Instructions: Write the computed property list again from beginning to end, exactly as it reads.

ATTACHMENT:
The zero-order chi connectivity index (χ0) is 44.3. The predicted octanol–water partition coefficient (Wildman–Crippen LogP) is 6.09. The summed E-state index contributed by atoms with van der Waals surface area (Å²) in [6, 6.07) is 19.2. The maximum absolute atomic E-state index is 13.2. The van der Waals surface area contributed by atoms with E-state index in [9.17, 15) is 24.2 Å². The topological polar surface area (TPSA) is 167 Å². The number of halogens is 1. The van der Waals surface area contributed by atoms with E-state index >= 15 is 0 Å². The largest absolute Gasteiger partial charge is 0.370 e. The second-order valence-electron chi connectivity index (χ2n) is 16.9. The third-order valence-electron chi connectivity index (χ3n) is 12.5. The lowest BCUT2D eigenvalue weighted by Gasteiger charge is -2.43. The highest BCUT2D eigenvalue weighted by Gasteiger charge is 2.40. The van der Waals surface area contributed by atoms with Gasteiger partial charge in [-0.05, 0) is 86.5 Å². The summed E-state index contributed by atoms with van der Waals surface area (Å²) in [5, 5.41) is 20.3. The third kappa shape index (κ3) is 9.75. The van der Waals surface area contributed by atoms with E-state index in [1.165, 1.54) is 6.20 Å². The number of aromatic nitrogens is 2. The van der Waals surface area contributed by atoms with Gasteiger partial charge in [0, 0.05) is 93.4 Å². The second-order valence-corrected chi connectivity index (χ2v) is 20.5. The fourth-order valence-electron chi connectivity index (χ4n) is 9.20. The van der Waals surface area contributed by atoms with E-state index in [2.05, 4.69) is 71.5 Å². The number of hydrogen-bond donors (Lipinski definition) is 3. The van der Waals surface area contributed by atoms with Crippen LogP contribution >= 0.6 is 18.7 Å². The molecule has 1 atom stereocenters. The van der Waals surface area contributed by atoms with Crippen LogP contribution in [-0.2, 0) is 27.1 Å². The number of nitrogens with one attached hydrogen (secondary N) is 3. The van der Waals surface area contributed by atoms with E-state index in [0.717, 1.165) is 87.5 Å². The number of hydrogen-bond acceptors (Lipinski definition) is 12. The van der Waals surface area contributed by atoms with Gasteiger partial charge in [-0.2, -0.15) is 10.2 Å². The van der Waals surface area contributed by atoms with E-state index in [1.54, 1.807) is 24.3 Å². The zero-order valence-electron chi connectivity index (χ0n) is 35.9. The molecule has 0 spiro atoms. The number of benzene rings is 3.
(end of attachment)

The zero-order chi connectivity index (χ0) is 44.3. The predicted octanol–water partition coefficient (Wildman–Crippen LogP) is 6.09. The summed E-state index contributed by atoms with van der Waals surface area (Å²) in [6, 6.07) is 19.2. The maximum absolute atomic E-state index is 13.2. The van der Waals surface area contributed by atoms with E-state index in [9.17, 15) is 24.2 Å². The topological polar surface area (TPSA) is 167 Å². The number of halogens is 1. The van der Waals surface area contributed by atoms with E-state index >= 15 is 0 Å². The largest absolute Gasteiger partial charge is 0.370 e. The second-order valence-electron chi connectivity index (χ2n) is 16.9. The third-order valence-electron chi connectivity index (χ3n) is 12.5. The lowest BCUT2D eigenvalue weighted by Gasteiger charge is -2.43. The highest BCUT2D eigenvalue weighted by Gasteiger charge is 2.40. The van der Waals surface area contributed by atoms with Gasteiger partial charge in [-0.05, 0) is 86.5 Å². The summed E-state index contributed by atoms with van der Waals surface area (Å²) in [5, 5.41) is 20.3. The third kappa shape index (κ3) is 9.75. The van der Waals surface area contributed by atoms with E-state index in [1.165, 1.54) is 6.20 Å². The number of aromatic nitrogens is 2. The van der Waals surface area contributed by atoms with Gasteiger partial charge in [0, 0.05) is 93.4 Å². The second-order valence-corrected chi connectivity index (χ2v) is 20.5. The fourth-order valence-electron chi connectivity index (χ4n) is 9.20. The van der Waals surface area contributed by atoms with E-state index in [2.05, 4.69) is 71.5 Å². The number of hydrogen-bond donors (Lipinski definition) is 3. The van der Waals surface area contributed by atoms with Crippen LogP contribution >= 0.6 is 18.7 Å². The molecule has 1 atom stereocenters. The van der Waals surface area contributed by atoms with Crippen LogP contribution in [-0.2, 0) is 27.1 Å². The number of nitrogens with one attached hydrogen (secondary N) is 3. The van der Waals surface area contributed by atoms with E-state index in [0.717, 1.165) is 87.5 Å². The number of hydrogen-bond acceptors (Lipinski definition) is 12. The van der Waals surface area contributed by atoms with Gasteiger partial charge in [-0.2, -0.15) is 10.2 Å². The van der Waals surface area contributed by atoms with E-state index in [1.54, 1.807) is 24.3 Å². The zero-order valence-electron chi connectivity index (χ0n) is 35.9. The molecule has 0 spiro atoms. The number of benzene rings is 3.